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Ireland, Dolphins Have Much Work to Do

The Dolphins have salary cap room and plenty of draft picks, can GM Jeff Ireland pull the necessary pieces together for Miami to make the playoffs in 2013?



    Ireland, Dolphins Have Much Work to Do
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    Jeff Ireland

    With a blowout loss Sunday at the hands of the New England Patriots, kings of the AFC East, the Miami Dolphins ended the season 7-9, their fourth straight losing season. The franchise has not suffered this bad of a streak since the late-1960s, when it was an expansion AFL franchise.

    But the team appears hopeful that it can turn things around in 2013 with a productive offseason. General manager Jeff Ireland will get a chance to right the ship; the Miami Herald reported Monday that team owner Stephen Ross will not fire Ireland.

    A sizable contingent of Dolphins fans will not like that decision, pointing to Ireland's spotty record in the draft and free agency. Four straight seasons of 9 or 10 losses were apparently outweighed by the sense that the team can add pieces around young QB Ryan Tannehill and return to glory.

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    But the Dolphins have many needs to address this offseason. The most glaring is the lack of an dynamic wide receiver who demands the attention of opposing defenses. The Dolphins had that last season in Brandon Marshall, but he was traded away for the sake of team chemistry last spring.

    Even when the Dolphins had Marshall, the team was in the bottom-third of the NFL in passing offense (in 2011). Still, having a receiver of that caliber opens up the run game (since safeties have to watch for deep passes) and creates more space for slot receivers like Davone Bess.

    There are some intriguing free agents at wide receiver, most notably Dwayne Bowe of Kansas City and Mike Wallace of Pittsburgh. Miami will also likely try to re-sign WR Brian Hartline, who caught 74 passes for 1,083 yards in 2012.

    The Dolphins will also try to re-sign RB Reggie Bush, who had the two most productive years of his career in Miami. Bush was 14 yards short of breaking 1,000 yards for the second straight season.

    Finally, the team will likely release former first-overall draft choice Jake Long. The team could place the franchise tag on Long and pay him $15.4 million in 2013, but his struggles in 2012 suggest that the team would be better off spending its money on other players.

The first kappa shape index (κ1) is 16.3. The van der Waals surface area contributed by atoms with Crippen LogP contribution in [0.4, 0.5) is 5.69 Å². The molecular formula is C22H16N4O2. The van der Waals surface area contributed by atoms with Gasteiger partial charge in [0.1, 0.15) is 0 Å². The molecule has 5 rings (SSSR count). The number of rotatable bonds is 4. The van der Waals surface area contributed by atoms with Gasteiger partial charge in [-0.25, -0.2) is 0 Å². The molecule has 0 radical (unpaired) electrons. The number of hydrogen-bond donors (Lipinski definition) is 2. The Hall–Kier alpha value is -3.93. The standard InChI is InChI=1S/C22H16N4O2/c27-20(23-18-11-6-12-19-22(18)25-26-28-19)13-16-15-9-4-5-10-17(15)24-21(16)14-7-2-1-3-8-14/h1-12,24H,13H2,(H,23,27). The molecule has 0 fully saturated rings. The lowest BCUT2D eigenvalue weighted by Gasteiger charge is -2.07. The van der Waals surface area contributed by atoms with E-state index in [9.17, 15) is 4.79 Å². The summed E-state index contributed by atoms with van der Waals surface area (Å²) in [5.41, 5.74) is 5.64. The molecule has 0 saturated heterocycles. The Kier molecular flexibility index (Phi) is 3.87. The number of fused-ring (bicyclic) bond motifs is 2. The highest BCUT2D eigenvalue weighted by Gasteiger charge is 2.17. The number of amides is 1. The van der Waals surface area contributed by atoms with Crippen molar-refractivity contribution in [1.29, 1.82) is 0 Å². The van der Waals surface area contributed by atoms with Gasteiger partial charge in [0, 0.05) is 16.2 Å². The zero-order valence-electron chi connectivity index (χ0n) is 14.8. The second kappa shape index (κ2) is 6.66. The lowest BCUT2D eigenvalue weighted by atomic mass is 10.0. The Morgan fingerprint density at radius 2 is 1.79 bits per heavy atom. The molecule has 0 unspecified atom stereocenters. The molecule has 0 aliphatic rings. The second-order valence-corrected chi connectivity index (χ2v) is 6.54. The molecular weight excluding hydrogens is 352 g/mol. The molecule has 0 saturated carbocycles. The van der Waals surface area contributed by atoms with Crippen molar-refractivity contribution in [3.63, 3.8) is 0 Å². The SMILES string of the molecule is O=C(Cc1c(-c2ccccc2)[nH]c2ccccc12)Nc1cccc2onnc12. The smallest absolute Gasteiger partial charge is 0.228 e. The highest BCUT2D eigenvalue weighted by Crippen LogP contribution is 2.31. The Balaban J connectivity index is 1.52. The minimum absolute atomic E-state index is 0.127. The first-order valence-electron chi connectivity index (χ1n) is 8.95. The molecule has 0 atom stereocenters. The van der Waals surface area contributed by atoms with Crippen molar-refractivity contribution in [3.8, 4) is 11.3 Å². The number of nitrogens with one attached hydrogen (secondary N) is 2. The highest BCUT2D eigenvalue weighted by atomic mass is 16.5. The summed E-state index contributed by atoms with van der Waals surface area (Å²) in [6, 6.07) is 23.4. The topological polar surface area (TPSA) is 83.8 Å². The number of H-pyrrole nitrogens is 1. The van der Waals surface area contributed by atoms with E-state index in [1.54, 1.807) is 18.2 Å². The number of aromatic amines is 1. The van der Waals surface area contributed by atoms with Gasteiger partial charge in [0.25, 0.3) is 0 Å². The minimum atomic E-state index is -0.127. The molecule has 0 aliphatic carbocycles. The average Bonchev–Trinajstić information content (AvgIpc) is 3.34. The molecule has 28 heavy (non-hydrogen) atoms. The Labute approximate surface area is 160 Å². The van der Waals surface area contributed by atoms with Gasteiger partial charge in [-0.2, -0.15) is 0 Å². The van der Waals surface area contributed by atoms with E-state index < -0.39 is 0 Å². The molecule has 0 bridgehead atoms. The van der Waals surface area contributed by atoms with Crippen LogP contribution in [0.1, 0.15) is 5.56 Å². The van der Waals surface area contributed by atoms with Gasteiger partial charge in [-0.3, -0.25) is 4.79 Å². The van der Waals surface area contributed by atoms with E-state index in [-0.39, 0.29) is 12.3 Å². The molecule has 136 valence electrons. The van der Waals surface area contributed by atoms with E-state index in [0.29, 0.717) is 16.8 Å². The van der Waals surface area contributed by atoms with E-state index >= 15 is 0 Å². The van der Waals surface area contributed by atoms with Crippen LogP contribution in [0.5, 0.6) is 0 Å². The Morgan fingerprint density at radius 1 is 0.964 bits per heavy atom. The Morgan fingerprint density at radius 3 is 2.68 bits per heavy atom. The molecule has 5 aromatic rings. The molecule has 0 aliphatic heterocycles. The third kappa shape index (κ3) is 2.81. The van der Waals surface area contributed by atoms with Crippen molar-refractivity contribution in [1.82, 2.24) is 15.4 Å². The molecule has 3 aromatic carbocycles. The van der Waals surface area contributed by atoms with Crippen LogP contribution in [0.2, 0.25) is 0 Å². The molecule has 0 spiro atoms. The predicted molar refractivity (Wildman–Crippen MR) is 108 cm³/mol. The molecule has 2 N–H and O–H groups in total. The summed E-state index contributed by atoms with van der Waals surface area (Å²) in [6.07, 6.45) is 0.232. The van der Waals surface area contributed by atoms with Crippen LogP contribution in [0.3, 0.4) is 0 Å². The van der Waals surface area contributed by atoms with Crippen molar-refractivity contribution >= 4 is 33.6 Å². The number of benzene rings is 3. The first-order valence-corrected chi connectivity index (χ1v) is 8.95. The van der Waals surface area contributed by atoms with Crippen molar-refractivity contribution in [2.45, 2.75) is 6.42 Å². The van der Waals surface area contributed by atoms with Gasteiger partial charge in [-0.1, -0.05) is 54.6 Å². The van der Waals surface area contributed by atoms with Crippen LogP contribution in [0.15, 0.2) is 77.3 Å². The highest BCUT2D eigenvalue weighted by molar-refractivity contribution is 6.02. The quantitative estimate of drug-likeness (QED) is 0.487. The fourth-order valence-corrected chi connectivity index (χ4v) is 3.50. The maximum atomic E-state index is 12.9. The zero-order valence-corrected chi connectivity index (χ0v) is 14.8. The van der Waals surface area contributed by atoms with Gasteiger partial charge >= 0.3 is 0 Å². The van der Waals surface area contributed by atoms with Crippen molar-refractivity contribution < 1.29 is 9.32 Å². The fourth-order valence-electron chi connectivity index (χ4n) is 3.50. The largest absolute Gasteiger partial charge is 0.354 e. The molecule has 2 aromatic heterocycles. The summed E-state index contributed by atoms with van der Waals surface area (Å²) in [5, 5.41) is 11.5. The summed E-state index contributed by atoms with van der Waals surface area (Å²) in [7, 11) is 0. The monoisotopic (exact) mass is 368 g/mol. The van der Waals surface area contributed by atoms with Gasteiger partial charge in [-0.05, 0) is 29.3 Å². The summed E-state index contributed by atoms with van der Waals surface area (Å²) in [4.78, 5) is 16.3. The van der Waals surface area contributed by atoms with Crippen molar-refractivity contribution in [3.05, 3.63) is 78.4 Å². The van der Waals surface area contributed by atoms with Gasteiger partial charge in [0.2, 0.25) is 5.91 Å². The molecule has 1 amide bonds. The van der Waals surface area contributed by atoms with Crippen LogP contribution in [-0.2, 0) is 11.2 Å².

The Dolphins could plug RT Jonathan Martin in Long's LT spot (where he played the last month of the season when Long went on injured reserve) and trawl the free agent market for a veteran RT.

    On defense, Miami could look to upgrade at cornerback (where Sean Smith struggled against the league's better receivers). The Dolphins will try to re-sign safety Chris Clemons and DT Randy Starks. The defense was clearly the better unit on the team in 2012, so it needs fewer improvements.

    Miami is in an advantageous position to make all these upgrades. According to the Miami Herald, the team has $49.4 million in salary cap space, third most in the NFL. Re-signing current players will eat $20 to $25 million of that space, which allows the team to add one or two significant players and sign its draft class.

    The Dolphins have the 12th overall pick in the 2013 NFL Draft, with an additional 4 picks in the first three rounds. Miami's ten overall draft picks are second-most in the NFL behind San Francisco (11).

    The Dolphins have the resources to make a major splash this offseason, but Jeff Ireland's history (passing on Dallas WR Dez Bryant in 2010 because of character issues, numerous wasted second-round picks) means this is no sure thing. One thing is clear, if the Dolphins still don't make the playoffs in 2013 after such a pivotal offseason, Ireland's job will not be nearly as safe by this time next year.